Chemicals in Firefighter Foam Can Suppress Immune System’s First Line of Defense: Study

Exposure to chemicals in firefighter foam may prevent white blood cells from attacking invading organisms, researchers warn.

As a growing number of firefighter cancer lawsuits continue to be filed against manufacturers of aqueous film forming foam products used to combat fuel-based fires, the finding of a new study highlights how toxic “forever chemicals” found in a variety of firefighting equipment and products makes the immune system weaker and the body more susceptible to disease.

Per- and polyfluoroalkyl substances (PFAS) have been included in firefighter foam and safety equipment for decades, due to the ability to resist heat, grease and water. However, the chemicals are known to build up in the human body and environment, and have been linked to a myriad of serious health risks.

In a new study published this month in the Journal of Immunotoxicology, researchers indicate that PFAS chemicals in firefighter foam and other products reduce the body’s ability to order white blood cells to kill invading organisms. This could lead to the body’s immune system being less responsive to invaders, researchers warn.

The findings may provide compelling evidence to explain why firefighter foam may cause cancer, and play an important role in pending lawsuits brought over the development of testicular cancer, kidney cancer, pancreatic cancer, bladder cancer and other injuries. Hundreds of former firefighters already claim that chemical manufacturers like 3M Company and DuPont knew or should have known about the PFAS cancer risk, yet thet withheld important safety information and warnings for decades.

Learn More About

Firefighting Foam Lawsuits

Exposure to firefighting foam chemicals may result in an increased risk of cancer for firefighters, military and airport personnel.

Learn More About this Lawsuit SEE IF YOU QUALIFY FOR COMPENSATION

Researchers in this study looked at the effects of PFAS exposure on cultured human cells and Zebrafish larvae, and found exposure to some of the toxic chemicals, especially a compound known as GenX, may suppress an immune system response known as the neutrophil respiratory burst. Neutrophils are a form of white blood cell, a key part of the immune system, which attack invading pathogens.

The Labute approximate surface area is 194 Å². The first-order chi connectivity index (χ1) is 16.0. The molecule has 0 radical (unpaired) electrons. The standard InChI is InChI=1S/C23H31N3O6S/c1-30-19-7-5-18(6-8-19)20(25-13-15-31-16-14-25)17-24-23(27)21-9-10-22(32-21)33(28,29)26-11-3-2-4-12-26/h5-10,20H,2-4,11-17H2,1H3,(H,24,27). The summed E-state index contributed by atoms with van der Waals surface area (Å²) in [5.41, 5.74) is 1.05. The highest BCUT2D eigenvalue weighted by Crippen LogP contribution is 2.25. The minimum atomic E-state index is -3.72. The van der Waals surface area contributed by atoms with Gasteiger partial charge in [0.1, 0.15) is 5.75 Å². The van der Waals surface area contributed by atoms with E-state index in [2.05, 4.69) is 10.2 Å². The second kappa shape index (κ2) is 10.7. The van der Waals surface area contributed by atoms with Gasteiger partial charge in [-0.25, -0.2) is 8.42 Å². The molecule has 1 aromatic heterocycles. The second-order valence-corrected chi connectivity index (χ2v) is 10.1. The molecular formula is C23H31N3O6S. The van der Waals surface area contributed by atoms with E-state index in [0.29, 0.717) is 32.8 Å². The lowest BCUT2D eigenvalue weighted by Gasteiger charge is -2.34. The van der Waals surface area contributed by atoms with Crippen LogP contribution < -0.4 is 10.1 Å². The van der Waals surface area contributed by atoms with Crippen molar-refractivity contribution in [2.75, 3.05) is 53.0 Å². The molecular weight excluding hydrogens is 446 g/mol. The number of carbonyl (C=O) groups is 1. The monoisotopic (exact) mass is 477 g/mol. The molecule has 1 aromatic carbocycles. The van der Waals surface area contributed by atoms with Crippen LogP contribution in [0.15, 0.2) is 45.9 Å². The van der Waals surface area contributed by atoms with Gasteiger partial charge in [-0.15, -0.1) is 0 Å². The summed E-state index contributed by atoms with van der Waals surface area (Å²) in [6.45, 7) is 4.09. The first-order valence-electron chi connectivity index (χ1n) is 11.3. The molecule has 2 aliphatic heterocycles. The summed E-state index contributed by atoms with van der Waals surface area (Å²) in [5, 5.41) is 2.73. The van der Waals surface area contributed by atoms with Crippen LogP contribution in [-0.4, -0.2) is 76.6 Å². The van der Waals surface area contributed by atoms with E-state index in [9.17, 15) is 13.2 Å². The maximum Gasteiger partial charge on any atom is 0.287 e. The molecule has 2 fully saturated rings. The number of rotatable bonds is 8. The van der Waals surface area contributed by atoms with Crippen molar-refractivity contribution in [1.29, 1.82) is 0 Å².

The neutrophil respiratory burst is considered one of the body’s first lines of defense against invading organisms.

While GenX PFAS chemicals were designed specifically to replace older, more toxic compounds, it had the strongest association with neutrophil respiratory burst suppression, the researchers warned.

Researchers said the study is the first of its kind to study how PFAS chemicals can inhibit the respiratory burst.

“The study here is also the first to show that GenX suppresses innate immune function in three different models from two different species,” the researchers noted. “With the present findings, the fact that the respiratory burst can be inhibited by xenobiotics has been further cemented.”

2023 Firefighter Foam Chemical Lawsuit Update

Given common questions of fact and law raised in firefighter lawsuits against chemical manufacturers and other companies involved in the sale of firefighting foam, the litigation is currently centralized before one judge in the U.S. District Court for the District of South Carolina, for coordinated pretrial as part of a federal MDL or multidistrict litigation.

According to a docket report (PDF) released by the U.S. Judicial Panel on Multidistrict Litigation (JPML) on February 16, 2023, there are currently more than 3,700 lawsuits included in the MDL. In addition to firefighter lawsuits over the PFAS cancer risk, the litigation also includes a number of complaints brought by local water suppliers over the costs associated with removing PFAS chemicals from their water systems, as well as PFAS water contamination lawsuits now being pursued by individuals who lived in areas known to have high levels of the chemicals in their water, usually around military bases, airports and other firefighter training locations, where the chemicals seeped into the water supply.

As part of the coordinated management of the growing litigation, the U.S. District Judge presiding over the cases has established a “bellwether” program, where a small group of water supplier lawsuits are being prepared for early trial dates before lawsuits over the firefighters cancer risk from AFFF are scheduled, to help gauge how juries are likely to respond to certain evidence and testimony that will be repeated throughout the claims.

0 Comments

Share Your Comments

I authorize the above comments be posted on this page*

Want your comments reviewed by a lawyer?

To have an attorney review your comments and contact you about a potential case, provide your contact information below. This will not be published.

NOTE: Providing information for review by an attorney does not form an attorney-client relationship.

This field is for validation purposes and should be left unchanged.

More Top Stories

AT&T Data Breach Class Action Claims Telecom Giant
AT&T Data Breach Class Action Claims Telecom Giant "Disregarded" Customer Financial Safety (Posted yesterday)

A Missouri woman is one of the latest person to file an class action claim over the AT&T data breach, after the telecom company admitted that hackers stole millions of customers' personal information and sold it on the internet.

Plaintiffs Oppose Phased Discovery Over Suboxone Tooth Decay Risks in MDL
Plaintiffs Oppose Phased Discovery Over Suboxone Tooth Decay Risks in MDL (Posted 2 days ago)

Plaintiffs say a federal judge should not waste time on a phased discovery plan requiring them to first prove Suboxone strips can cause tooth decay, saying the science is obvious and such a plan could delay resolution of hundreds of product liability lawsuits.